Sciatic pain or sciatic neuritis is a set of symptoms including pain that may be caused by compression and/or irritation of one of five spinal nerve roots that together form what most people know as the sciatic nerve. The pain is felt in the lower back, buttock, and/or various parts of the leg and foot. In addition to pain, which is sometimes severe, there may be numbness, muscular weakness, pins and needles or tingling and difficulty in moving or controlling the leg or foot. Typically, the symptoms are only felt on one side of the body.
Although sciatica is a relatively common form of low back and leg pain, the true meaning of the term is often misunderstood. Sciatica is a set of symptoms rather than a diagnosis for what is irritating the nerve and causing the pain. This point is important, because treatment for sciatica or sciatic symptoms will often be different, depending upon the underlying cause of the symptoms.
Listed below are just a few of the common causes of sciatic pain, however, is by no means exhaustive. If you feel that you may have any of these conditions or symptoms please feel free to contact the clinic for advice or an appointment.
- Disc bulge or prolapse– (often incorrectly referred to as a “slipped disc”). There are many causes of a disc bulge/ prolapse, it is most commonly associated with bending, lifting and twisting, however, chronic repetitive strain and overuse is also very common. Osteopaths are very familiar with treating these injuries, the recovery time greatly depends on the extent of the discal damage (commonly between 4-12 weeks)
- Spondylitis/ Spondylosis– This is a general degenerative spinal condition that we will all suffer from eventually, some earlier than others depending on the level of trauma and strain on the spine during our lives. The term Spondylitis refers to wear and tear in the facet joints at the back of the spine, thinning of the intervertebral discs and narrowing of the (“foramen”) holes where the spinal nerves appear from, thus potentially causing nerve irritation/compression (sciatica). Other symptoms associated with this condition are stiffness and reduced mobility of the spine, inflammation in the spinal joints and tight/painful spinal muscles. Osteopathy can help by mobilizing the spine, decompression of the nerves and reducing the tension in the muscles.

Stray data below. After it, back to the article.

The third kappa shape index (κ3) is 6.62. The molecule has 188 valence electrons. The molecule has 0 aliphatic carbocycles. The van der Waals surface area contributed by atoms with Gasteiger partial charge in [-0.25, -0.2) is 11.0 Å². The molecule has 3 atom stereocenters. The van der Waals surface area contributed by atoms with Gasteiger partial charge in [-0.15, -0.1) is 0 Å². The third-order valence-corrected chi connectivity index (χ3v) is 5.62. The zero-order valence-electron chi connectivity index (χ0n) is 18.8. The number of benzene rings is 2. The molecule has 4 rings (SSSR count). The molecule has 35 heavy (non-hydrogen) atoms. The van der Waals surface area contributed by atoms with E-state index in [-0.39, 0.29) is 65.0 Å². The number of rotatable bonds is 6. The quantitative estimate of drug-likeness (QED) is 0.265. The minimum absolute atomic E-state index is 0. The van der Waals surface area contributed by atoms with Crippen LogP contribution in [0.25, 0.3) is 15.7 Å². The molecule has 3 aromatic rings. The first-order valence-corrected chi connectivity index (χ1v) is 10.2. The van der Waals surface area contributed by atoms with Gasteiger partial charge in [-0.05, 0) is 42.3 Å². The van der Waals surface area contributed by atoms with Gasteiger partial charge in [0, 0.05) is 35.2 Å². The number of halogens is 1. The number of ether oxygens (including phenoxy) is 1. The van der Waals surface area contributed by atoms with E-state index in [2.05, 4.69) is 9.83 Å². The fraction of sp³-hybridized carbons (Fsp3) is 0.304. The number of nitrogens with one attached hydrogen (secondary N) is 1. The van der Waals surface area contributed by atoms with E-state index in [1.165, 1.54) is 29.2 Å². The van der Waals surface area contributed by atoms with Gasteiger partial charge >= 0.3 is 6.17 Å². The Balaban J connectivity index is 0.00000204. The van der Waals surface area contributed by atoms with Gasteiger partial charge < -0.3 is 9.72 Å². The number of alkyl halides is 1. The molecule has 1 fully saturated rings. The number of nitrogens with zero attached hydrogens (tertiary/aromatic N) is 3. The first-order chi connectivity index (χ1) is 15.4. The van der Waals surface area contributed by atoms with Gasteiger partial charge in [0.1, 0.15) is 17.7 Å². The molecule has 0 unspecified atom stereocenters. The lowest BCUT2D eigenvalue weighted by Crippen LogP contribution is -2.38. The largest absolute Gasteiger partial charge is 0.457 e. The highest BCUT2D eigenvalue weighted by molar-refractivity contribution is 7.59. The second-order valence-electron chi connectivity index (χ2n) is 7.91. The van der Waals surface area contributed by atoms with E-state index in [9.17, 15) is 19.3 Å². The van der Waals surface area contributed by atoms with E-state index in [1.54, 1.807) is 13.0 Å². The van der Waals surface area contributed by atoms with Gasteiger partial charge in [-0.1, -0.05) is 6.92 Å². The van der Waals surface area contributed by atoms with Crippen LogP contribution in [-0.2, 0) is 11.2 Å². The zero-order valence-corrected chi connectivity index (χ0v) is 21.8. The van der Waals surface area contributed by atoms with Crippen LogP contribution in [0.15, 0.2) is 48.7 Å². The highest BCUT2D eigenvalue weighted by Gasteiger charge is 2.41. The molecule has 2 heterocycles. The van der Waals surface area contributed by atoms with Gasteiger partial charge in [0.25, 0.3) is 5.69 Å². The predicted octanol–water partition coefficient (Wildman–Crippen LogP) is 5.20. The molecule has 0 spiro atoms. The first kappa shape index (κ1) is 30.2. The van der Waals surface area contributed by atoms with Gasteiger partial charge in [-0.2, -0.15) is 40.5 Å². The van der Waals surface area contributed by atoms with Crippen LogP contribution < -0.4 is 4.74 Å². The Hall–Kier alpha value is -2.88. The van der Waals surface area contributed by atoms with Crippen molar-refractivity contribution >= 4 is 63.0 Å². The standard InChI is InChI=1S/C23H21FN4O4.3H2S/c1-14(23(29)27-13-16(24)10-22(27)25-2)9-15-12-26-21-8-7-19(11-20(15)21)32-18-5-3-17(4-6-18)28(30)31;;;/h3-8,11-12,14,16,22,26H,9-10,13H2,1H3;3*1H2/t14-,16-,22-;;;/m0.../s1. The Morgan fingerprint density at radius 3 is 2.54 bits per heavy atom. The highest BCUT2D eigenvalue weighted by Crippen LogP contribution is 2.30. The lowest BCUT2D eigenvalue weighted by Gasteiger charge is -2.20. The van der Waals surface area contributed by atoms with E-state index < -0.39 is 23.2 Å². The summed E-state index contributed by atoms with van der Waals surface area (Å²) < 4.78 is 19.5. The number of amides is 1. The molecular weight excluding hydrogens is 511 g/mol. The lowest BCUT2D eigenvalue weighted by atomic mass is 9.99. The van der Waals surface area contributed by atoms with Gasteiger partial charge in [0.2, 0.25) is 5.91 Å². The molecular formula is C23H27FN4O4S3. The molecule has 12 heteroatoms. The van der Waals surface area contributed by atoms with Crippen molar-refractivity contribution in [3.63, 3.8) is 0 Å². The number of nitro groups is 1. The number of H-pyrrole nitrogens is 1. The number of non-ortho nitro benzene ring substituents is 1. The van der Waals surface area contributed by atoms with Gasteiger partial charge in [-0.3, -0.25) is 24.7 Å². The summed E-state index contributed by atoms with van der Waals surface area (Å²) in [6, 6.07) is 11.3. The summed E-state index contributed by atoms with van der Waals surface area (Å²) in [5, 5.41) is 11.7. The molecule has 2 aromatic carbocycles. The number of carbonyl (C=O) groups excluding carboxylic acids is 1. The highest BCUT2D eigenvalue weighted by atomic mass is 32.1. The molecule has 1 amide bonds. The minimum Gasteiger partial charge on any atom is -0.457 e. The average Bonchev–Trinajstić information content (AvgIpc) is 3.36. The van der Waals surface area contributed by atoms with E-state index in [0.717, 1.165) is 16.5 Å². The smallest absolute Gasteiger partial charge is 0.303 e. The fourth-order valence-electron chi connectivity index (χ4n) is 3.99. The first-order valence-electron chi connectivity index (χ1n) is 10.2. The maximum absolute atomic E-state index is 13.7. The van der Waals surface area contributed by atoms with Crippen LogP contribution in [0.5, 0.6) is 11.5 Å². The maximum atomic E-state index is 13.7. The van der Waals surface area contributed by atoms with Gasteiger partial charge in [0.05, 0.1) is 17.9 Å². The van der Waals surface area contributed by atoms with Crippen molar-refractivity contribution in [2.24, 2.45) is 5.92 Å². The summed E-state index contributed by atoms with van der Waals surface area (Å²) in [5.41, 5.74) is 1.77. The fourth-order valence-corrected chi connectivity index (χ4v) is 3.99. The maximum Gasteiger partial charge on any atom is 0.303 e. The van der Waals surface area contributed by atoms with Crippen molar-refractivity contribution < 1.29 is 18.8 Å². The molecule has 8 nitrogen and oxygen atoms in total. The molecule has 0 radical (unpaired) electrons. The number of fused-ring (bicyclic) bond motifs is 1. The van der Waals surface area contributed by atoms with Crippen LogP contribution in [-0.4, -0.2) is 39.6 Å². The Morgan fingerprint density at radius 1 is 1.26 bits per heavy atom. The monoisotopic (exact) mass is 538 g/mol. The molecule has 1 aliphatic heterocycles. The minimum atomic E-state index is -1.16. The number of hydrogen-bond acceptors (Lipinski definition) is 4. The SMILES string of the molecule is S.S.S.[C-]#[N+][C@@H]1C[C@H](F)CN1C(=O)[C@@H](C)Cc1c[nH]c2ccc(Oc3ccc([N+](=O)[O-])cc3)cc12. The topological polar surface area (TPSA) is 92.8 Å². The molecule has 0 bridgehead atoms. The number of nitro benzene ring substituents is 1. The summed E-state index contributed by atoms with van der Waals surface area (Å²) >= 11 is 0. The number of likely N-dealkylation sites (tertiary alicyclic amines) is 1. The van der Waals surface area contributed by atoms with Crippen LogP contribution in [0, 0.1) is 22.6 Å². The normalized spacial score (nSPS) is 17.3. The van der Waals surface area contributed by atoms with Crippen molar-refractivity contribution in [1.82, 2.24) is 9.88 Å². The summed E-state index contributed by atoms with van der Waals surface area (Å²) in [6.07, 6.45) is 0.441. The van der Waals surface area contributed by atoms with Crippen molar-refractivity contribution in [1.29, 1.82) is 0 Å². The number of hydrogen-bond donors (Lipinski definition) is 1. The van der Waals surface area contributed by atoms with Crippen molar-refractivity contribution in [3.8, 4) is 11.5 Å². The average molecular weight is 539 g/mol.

- Spinal Stenosis– a condition wherein the spinal canal (the spaces through which the spinal cord runs) narrows and compresses the spinal cord, cauda equina, and/or sciatic nerve roots. This narrowing can be caused by bone spurs, slippage of a vertebra, inflammation, or herniated disc which decreases available space for the spinal cord, thus pinching and irritating nerves from the spinal cord that travel to the sciatic nerves.
- Piriformis Syndrome– a condition where the sciatic nerve gets pinched by a muscle in the buttock (“piriformis muscle”). In 15% of the population the sciatic nerve runs through the muscle instead of under it making it easy to irritate especially if the muscle is very tight or in spasm due to altered function of the spine or pelvis. This condition is known as a neuropathy.
- Trigger points– these are very common and can be found in almost everyone and can cause varying levels of pain. They are classified as exquisitely tender points within a muscle. They are caused by chronic overuse and fatigue in the muscle and result in shortened contracted muscle fibers that can get so painful in some cases they can refer pain to a distant sight/ other parts of the body. Some people refer to these as “knot’s in a muscle”. The treatment is soft tissue massage, stretching and cryotherapy (ICE).
- Pregnancy– pressure on the sciatic nerve is common in pregnancy due to the developing fetus growing inside the uterus and taking up increasing amounts of space inside the pelvis and pressing on the sciatic nerve. Other causes are due to postural changes especially in the lower back (lumbar spine) and pelvis associated with fetal development.
- Sacroiliac Joint Dysfunction/ Sacroiliitis– The SIJ’s are the two large joints in the back of the pelvis and are extremely important for spinal stability, mechanics, walking, force transferring and giving birth. They are very well known to osteopaths because they regularly cause problems and are often the root cause of other spinal problems. As the sciatic nerves run directly over each of these joints it is very common that the nerve can be irritated by inflammation associated with SIJ dysfunction and sometimes mimic a disc bulge.
- Postural fatigue/poor posture-, repetitive strain and overuse, muscular spasms and tears, ligament strains and tears in the lower back and pelvis can also cause the lower back to spasm, lock, inflame and potentially cause sciatic pain too.